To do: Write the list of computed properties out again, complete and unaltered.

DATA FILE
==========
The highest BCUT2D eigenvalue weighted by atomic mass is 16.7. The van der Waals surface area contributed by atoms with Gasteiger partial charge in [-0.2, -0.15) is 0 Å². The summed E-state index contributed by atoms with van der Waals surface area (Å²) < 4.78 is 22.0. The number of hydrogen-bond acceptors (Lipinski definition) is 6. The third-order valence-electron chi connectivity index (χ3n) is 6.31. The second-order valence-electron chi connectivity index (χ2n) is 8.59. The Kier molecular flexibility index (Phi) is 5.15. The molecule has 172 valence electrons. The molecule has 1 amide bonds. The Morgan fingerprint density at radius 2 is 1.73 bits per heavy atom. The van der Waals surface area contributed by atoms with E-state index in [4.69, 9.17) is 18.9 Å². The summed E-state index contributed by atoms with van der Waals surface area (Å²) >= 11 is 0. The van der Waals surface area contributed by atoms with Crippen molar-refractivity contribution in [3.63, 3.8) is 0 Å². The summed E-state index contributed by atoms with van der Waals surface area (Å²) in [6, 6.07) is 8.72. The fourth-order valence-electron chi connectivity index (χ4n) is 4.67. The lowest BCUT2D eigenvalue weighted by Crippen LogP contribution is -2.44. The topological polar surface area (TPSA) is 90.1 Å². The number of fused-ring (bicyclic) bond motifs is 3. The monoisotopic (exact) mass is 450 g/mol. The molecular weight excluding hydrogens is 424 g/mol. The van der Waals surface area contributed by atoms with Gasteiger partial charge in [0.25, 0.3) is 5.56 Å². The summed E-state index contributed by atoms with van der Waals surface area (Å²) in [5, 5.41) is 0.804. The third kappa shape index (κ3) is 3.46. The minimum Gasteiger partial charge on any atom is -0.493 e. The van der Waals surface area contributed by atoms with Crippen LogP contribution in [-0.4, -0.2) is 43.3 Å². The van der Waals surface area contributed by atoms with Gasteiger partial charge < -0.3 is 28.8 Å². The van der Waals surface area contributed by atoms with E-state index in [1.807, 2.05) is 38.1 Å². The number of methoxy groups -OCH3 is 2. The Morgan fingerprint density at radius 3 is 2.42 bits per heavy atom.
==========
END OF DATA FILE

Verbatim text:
The highest BCUT2D eigenvalue weighted by atomic mass is 16.7. The van der Waals surface area contributed by atoms with Gasteiger partial charge in [-0.2, -0.15) is 0 Å². The summed E-state index contributed by atoms with van der Waals surface area (Å²) < 4.78 is 22.0. The number of hydrogen-bond acceptors (Lipinski definition) is 6. The third-order valence-electron chi connectivity index (χ3n) is 6.31. The second-order valence-electron chi connectivity index (χ2n) is 8.59. The Kier molecular flexibility index (Phi) is 5.15. The molecule has 172 valence electrons. The molecule has 1 amide bonds. The Morgan fingerprint density at radius 2 is 1.73 bits per heavy atom. The van der Waals surface area contributed by atoms with E-state index in [4.69, 9.17) is 18.9 Å². The summed E-state index contributed by atoms with van der Waals surface area (Å²) >= 11 is 0. The van der Waals surface area contributed by atoms with Crippen molar-refractivity contribution in [3.63, 3.8) is 0 Å². The summed E-state index contributed by atoms with van der Waals surface area (Å²) in [6, 6.07) is 8.72. The fourth-order valence-electron chi connectivity index (χ4n) is 4.67. The lowest BCUT2D eigenvalue weighted by Crippen LogP contribution is -2.44. The topological polar surface area (TPSA) is 90.1 Å². The number of fused-ring (bicyclic) bond motifs is 3. The monoisotopic (exact) mass is 450 g/mol. The molecular weight excluding hydrogens is 424 g/mol. The van der Waals surface area contributed by atoms with Gasteiger partial charge in [0.25, 0.3) is 5.56 Å². The summed E-state index contributed by atoms with van der Waals surface area (Å²) in [5, 5.41) is 0.804. The third kappa shape index (κ3) is 3.46. The minimum Gasteiger partial charge on any atom is -0.493 e. The van der Waals surface area contributed by atoms with Crippen LogP contribution in [-0.4, -0.2) is 43.3 Å². The van der Waals surface area contributed by atoms with Gasteiger partial charge < -0.3 is 28.8 Å². The van der Waals surface area contributed by atoms with E-state index in [1.807, 2.05) is 38.1 Å². The number of methoxy groups -OCH3 is 2. The Morgan fingerprint density at radius 3 is 2.42 bits per heavy atom.